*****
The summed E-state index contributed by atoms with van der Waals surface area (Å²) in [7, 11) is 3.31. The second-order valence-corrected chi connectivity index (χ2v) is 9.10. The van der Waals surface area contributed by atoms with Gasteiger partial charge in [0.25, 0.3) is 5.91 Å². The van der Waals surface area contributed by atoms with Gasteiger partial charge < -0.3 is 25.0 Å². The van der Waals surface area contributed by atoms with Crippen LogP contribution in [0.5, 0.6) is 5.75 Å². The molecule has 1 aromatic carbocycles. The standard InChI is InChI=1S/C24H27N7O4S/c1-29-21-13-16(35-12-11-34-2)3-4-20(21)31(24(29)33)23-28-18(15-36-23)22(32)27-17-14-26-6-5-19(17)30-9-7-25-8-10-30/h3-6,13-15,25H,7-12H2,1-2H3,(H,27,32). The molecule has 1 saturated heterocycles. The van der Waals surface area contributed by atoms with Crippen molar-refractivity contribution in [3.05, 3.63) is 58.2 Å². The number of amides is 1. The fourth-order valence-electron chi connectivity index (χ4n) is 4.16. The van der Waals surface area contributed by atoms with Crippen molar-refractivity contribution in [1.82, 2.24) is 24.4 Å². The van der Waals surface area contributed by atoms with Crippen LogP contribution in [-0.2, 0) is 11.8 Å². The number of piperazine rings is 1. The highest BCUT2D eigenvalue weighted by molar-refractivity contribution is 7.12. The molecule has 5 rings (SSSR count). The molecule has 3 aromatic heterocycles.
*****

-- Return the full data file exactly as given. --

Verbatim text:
The summed E-state index contributed by atoms with van der Waals surface area (Å²) in [7, 11) is 3.31. The second-order valence-corrected chi connectivity index (χ2v) is 9.10. The van der Waals surface area contributed by atoms with Gasteiger partial charge in [0.25, 0.3) is 5.91 Å². The van der Waals surface area contributed by atoms with Gasteiger partial charge < -0.3 is 25.0 Å². The van der Waals surface area contributed by atoms with Crippen LogP contribution in [0.5, 0.6) is 5.75 Å². The molecule has 1 aromatic carbocycles. The standard InChI is InChI=1S/C24H27N7O4S/c1-29-21-13-16(35-12-11-34-2)3-4-20(21)31(24(29)33)23-28-18(15-36-23)22(32)27-17-14-26-6-5-19(17)30-9-7-25-8-10-30/h3-6,13-15,25H,7-12H2,1-2H3,(H,27,32). The molecule has 1 saturated heterocycles. The van der Waals surface area contributed by atoms with Crippen molar-refractivity contribution in [3.05, 3.63) is 58.2 Å². The number of amides is 1. The fourth-order valence-electron chi connectivity index (χ4n) is 4.16. The van der Waals surface area contributed by atoms with Crippen molar-refractivity contribution in [1.82, 2.24) is 24.4 Å². The van der Waals surface area contributed by atoms with Crippen LogP contribution in [-0.2, 0) is 11.8 Å². The number of piperazine rings is 1. The highest BCUT2D eigenvalue weighted by molar-refractivity contribution is 7.12. The molecule has 5 rings (SSSR count). The molecule has 3 aromatic heterocycles.